In 2014, the Center for Cancer and Immunology Research (CCIR) established the Medulloblastoma Special Interest Group, which aims to understand causative mechanisms and improve treatment of medulloblastoma. The group performs translational research to integrate advances in molecular biology with clinical trials, taking research from the bench to the bedside.
The lab of Yanxin Pei, Ph.D., is interested in elucidating the molecular and cellular mechanisms underlying initiation, progression and therapeutic resistance in medulloblastoma and identifying novel therapeutic approaches to medulloblastoma treatment. Currently, the lab focuses on three major research areas:
Medulloblastoma is a heterogeneous disease that has been classified into four major molecular groups (WNT, SHH, Group 3 and Group 4), each characterized by distinct genetic and molecular alterations and clinical features. Despite this heterogeneity, most medulloblastoma patients currently receive the same therapy, resulting in overtreatment and toxic side effects for those with a good prognosis and insufficient treatment for patients with more malignant tumors who ultimately succumb to their disease. A major goal of our research is to generate diverse preclinical mouse models for each subgroup of medulloblastoma and discover new therapeutic strategies that are tailored to the specific subgroups. To this end, we have used an orthotopic transplantation approach to generate mouse models of both Group 3 medulloblastoma, associated with MYC amplification, and SHH medulloblastoma, associated with GLI2 amplification. Using our newly developed models, we have identified novel therapeutic targets that are specific to the corresponding subgroup of medulloblastoma.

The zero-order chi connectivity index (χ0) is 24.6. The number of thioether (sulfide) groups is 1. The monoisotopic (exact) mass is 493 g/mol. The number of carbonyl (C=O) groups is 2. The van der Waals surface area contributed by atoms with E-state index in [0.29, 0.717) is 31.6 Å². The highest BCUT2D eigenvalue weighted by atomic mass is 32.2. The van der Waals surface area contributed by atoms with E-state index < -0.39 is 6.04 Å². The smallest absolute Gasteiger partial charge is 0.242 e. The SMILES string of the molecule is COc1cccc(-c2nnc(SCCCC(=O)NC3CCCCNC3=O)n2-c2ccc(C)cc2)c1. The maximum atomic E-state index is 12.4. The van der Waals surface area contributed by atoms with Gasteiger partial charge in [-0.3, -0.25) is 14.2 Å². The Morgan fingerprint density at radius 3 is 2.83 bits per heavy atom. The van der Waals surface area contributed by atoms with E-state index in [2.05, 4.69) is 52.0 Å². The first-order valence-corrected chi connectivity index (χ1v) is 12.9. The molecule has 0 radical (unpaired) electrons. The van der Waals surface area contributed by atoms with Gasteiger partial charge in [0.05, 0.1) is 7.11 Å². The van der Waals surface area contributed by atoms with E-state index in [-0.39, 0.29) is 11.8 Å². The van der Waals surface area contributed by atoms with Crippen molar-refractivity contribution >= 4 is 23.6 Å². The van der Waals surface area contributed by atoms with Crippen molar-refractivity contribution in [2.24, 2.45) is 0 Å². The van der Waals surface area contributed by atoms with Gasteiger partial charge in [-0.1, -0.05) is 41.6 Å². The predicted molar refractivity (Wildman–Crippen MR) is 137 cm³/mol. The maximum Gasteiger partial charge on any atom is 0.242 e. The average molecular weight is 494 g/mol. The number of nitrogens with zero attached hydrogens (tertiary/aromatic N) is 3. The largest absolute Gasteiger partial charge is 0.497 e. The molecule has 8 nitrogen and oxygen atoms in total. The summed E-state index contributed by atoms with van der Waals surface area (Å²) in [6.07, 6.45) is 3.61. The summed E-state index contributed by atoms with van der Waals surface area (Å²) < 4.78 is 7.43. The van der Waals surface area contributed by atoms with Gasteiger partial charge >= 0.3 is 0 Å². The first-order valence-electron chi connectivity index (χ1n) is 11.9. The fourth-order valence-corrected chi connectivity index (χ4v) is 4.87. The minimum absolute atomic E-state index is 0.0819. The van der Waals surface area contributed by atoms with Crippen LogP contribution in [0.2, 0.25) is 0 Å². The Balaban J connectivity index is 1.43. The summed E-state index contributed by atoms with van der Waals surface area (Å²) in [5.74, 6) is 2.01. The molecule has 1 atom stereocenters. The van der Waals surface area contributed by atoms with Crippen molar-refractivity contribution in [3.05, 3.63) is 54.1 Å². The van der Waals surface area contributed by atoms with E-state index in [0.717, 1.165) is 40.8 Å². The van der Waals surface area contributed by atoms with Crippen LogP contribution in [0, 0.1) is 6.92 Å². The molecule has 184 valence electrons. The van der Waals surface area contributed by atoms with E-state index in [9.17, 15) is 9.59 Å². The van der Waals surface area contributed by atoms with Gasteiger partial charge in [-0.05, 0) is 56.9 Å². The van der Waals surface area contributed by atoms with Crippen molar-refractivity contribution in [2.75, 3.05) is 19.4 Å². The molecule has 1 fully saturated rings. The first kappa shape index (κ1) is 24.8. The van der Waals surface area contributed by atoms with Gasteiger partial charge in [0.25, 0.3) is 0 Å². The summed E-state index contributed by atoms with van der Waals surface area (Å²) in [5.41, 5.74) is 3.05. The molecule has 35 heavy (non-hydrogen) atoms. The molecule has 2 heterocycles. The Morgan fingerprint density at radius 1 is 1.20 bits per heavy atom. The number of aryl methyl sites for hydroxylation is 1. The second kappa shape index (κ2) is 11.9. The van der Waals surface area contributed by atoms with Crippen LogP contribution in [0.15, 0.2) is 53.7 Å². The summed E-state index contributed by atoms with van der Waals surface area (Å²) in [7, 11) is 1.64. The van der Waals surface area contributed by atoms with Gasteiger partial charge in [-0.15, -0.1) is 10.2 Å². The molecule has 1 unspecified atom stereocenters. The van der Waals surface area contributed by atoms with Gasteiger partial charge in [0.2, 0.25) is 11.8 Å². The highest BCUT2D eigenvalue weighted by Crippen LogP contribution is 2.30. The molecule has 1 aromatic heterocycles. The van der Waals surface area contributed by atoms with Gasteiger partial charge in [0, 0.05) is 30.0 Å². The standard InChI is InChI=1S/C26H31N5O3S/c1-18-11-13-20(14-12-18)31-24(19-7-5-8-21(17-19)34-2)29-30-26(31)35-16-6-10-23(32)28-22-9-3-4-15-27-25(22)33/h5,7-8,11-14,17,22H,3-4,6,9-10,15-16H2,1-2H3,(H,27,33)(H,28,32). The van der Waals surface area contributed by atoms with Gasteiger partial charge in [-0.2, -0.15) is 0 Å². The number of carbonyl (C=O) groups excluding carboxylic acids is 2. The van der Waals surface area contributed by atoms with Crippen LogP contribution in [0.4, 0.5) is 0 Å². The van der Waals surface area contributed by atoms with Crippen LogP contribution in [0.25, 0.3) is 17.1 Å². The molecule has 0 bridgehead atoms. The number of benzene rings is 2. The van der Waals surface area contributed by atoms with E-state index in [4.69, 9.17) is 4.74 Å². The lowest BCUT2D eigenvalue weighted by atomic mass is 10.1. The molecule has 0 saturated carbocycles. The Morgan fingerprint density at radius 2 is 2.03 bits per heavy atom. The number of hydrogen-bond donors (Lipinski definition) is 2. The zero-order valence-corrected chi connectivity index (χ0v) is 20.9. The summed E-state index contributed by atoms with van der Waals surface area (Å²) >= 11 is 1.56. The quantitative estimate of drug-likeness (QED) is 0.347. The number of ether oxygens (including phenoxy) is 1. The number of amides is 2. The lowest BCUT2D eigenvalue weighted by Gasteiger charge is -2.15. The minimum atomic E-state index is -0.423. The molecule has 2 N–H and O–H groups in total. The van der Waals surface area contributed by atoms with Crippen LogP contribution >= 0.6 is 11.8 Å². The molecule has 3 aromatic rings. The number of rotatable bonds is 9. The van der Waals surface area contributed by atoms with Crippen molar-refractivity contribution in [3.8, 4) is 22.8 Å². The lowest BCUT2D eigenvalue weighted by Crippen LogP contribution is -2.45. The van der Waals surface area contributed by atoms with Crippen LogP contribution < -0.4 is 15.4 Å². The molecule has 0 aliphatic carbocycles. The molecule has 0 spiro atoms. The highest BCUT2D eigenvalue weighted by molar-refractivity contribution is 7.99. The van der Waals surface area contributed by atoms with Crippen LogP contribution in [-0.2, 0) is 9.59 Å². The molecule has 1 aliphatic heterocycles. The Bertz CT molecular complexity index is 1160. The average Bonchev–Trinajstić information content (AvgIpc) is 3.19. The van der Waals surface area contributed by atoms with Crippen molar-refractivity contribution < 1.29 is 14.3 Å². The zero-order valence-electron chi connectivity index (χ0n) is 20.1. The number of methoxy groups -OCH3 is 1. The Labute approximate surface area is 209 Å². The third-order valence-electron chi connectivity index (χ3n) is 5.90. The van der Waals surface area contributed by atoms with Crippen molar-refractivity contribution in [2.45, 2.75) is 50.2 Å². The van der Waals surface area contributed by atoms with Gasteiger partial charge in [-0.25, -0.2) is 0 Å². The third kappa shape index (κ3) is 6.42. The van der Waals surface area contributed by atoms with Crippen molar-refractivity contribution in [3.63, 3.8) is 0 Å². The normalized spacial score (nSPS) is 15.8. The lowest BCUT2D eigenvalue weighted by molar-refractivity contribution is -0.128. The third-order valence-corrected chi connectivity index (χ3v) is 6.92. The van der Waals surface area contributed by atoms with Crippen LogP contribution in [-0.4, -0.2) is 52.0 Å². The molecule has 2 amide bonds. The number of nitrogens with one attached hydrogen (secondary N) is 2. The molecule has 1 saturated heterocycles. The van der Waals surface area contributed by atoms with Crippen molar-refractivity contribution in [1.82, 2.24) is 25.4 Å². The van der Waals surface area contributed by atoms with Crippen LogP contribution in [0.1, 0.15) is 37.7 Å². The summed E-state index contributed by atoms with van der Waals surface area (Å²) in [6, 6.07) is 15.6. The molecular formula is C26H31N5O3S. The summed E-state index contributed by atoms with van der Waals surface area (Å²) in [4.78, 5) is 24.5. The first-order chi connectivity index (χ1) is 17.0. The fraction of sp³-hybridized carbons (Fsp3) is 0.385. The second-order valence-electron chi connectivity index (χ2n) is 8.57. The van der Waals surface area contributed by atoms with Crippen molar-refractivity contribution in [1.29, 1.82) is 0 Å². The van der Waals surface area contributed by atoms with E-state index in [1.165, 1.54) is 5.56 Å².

Approximately one-third of patients with Group 3 medulloblastoma present with metastases at diagnosis, and nearly all have metastatic disease at relapse. Treatment-resistant, metastatic medulloblastoma tumors pose a daunting therapeutic challenge as they are neither amenable to surgical resection nor responsive to radiation or currently available chemotherapy. Identifying the signaling pathways involved in metastatic progression will facilitate the development of an effective strategy to prevent and treat metastasis. Using patient-derived xenograft mouse models of Group 3 medulloblastoma, we have isolated treatment-resistant metastatic tumor cells and discovered that a subpopulation of OLIG2+ tumor cells in primary tumors have a unique ability to metastasize along the leptomeninges. We are currently testing several novel therapeutic approaches to eliminate the metastatic tumor cells, including targeted drug therapy and cellular immunotherapy with CAR T cells and adoptive natural killer (NK) cells.
The blood-brain barrier (BBB) is a major obstacle to the delivery of effective therapies for brain tumors. To address this problem, we are collaborating with bioengineers specializing in nanotechnology. By encapsulating drugs in nanoparticles and delivering them directly to the central nervous system, we hope to improve the delivery of sufficient, effective concentrations of drugs to the brain tumor site and reduce accumulation of the drugs in other tissues, thereby mitigating systemic side effects. Additionally, we are collaborating with bioengineers using either high-frequency irreversible electroporation (H-FIRE) or ultrasound to transiently disrupt the BBB in order to deliver effective intratumoral concentrations of anticancer drugs. We have already identified several drugs that effectively kill medulloblastoma cells in vitro; if we can develop strategies to effectively deliver these drugs to tumors, we can markedly improve outcomes for patients with medulloblastoma.